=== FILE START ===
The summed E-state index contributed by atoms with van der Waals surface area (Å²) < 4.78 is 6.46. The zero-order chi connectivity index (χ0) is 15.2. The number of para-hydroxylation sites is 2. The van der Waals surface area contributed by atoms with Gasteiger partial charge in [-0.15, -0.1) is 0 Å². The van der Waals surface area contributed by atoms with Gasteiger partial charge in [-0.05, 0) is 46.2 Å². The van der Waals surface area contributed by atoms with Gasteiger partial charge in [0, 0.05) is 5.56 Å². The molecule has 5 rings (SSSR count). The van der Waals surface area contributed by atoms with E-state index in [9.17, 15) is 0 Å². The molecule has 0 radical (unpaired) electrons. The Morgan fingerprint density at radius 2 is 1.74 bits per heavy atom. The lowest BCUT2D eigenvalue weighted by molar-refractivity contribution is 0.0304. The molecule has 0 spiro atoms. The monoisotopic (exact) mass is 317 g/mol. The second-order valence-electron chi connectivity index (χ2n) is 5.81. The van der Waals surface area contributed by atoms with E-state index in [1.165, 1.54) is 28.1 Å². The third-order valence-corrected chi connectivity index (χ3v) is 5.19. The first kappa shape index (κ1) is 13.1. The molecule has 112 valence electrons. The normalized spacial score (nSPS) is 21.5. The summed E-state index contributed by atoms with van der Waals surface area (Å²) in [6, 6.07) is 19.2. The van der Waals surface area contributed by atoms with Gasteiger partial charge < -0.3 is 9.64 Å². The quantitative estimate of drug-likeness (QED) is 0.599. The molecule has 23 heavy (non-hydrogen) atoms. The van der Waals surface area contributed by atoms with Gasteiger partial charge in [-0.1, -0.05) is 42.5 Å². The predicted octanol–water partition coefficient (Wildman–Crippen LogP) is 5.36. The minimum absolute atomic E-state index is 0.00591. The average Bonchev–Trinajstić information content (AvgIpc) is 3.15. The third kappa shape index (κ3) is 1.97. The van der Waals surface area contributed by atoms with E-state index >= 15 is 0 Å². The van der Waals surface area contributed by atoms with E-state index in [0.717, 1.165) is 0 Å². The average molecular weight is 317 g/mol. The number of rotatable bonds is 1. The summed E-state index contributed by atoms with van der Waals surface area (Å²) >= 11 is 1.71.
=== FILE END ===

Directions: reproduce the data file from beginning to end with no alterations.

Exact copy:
The summed E-state index contributed by atoms with van der Waals surface area (Å²) < 4.78 is 6.46. The zero-order chi connectivity index (χ0) is 15.2. The number of para-hydroxylation sites is 2. The van der Waals surface area contributed by atoms with Gasteiger partial charge in [-0.15, -0.1) is 0 Å². The van der Waals surface area contributed by atoms with Gasteiger partial charge in [-0.05, 0) is 46.2 Å². The van der Waals surface area contributed by atoms with Gasteiger partial charge in [0, 0.05) is 5.56 Å². The molecule has 5 rings (SSSR count). The van der Waals surface area contributed by atoms with E-state index in [9.17, 15) is 0 Å². The molecule has 0 radical (unpaired) electrons. The Morgan fingerprint density at radius 2 is 1.74 bits per heavy atom. The lowest BCUT2D eigenvalue weighted by molar-refractivity contribution is 0.0304. The molecule has 0 spiro atoms. The monoisotopic (exact) mass is 317 g/mol. The second-order valence-electron chi connectivity index (χ2n) is 5.81. The van der Waals surface area contributed by atoms with E-state index in [1.165, 1.54) is 28.1 Å². The third-order valence-corrected chi connectivity index (χ3v) is 5.19. The first kappa shape index (κ1) is 13.1. The molecule has 112 valence electrons. The normalized spacial score (nSPS) is 21.5. The summed E-state index contributed by atoms with van der Waals surface area (Å²) in [6, 6.07) is 19.2. The van der Waals surface area contributed by atoms with Gasteiger partial charge < -0.3 is 9.64 Å². The quantitative estimate of drug-likeness (QED) is 0.599. The molecule has 23 heavy (non-hydrogen) atoms. The van der Waals surface area contributed by atoms with Gasteiger partial charge in [-0.1, -0.05) is 42.5 Å². The predicted octanol–water partition coefficient (Wildman–Crippen LogP) is 5.36. The minimum absolute atomic E-state index is 0.00591. The average Bonchev–Trinajstić information content (AvgIpc) is 3.15. The third kappa shape index (κ3) is 1.97. The van der Waals surface area contributed by atoms with E-state index >= 15 is 0 Å². The van der Waals surface area contributed by atoms with E-state index in [0.717, 1.165) is 0 Å². The average molecular weight is 317 g/mol. The number of rotatable bonds is 1. The summed E-state index contributed by atoms with van der Waals surface area (Å²) >= 11 is 1.71.